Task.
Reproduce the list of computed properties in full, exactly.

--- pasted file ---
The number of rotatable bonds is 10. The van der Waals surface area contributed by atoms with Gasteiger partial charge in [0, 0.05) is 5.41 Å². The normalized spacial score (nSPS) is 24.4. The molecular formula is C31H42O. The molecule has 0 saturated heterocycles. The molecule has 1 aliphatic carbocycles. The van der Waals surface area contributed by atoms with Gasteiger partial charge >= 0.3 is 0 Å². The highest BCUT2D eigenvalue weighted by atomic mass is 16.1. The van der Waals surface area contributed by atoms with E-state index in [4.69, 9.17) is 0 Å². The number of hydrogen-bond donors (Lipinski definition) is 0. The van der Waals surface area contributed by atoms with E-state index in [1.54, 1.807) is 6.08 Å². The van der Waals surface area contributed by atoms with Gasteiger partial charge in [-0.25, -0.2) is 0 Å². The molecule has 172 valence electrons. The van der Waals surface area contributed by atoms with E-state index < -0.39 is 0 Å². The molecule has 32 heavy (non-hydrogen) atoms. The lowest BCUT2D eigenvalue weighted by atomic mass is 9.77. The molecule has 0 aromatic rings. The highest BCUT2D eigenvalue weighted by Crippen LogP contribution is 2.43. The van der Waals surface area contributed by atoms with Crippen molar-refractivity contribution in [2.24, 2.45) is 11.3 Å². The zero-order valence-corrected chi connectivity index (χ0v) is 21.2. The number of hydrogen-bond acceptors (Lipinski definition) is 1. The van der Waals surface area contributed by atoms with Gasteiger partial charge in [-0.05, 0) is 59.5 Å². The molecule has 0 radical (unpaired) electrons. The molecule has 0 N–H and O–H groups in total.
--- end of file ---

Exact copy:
The number of rotatable bonds is 10. The van der Waals surface area contributed by atoms with Gasteiger partial charge in [0, 0.05) is 5.41 Å². The normalized spacial score (nSPS) is 24.4. The molecular formula is C31H42O. The molecule has 0 saturated heterocycles. The molecule has 1 aliphatic carbocycles. The van der Waals surface area contributed by atoms with Gasteiger partial charge >= 0.3 is 0 Å². The highest BCUT2D eigenvalue weighted by atomic mass is 16.1. The van der Waals surface area contributed by atoms with E-state index in [4.69, 9.17) is 0 Å². The number of hydrogen-bond donors (Lipinski definition) is 0. The van der Waals surface area contributed by atoms with E-state index in [1.54, 1.807) is 6.08 Å². The van der Waals surface area contributed by atoms with Gasteiger partial charge in [-0.25, -0.2) is 0 Å². The molecule has 172 valence electrons. The van der Waals surface area contributed by atoms with E-state index < -0.39 is 0 Å². The molecule has 32 heavy (non-hydrogen) atoms. The lowest BCUT2D eigenvalue weighted by atomic mass is 9.77. The molecule has 0 aromatic rings. The highest BCUT2D eigenvalue weighted by Crippen LogP contribution is 2.43. The van der Waals surface area contributed by atoms with Crippen molar-refractivity contribution in [2.24, 2.45) is 11.3 Å². The zero-order valence-corrected chi connectivity index (χ0v) is 21.2. The number of hydrogen-bond acceptors (Lipinski definition) is 1. The van der Waals surface area contributed by atoms with Gasteiger partial charge in [-0.05, 0) is 59.5 Å². The molecule has 0 radical (unpaired) electrons. The molecule has 0 N–H and O–H groups in total.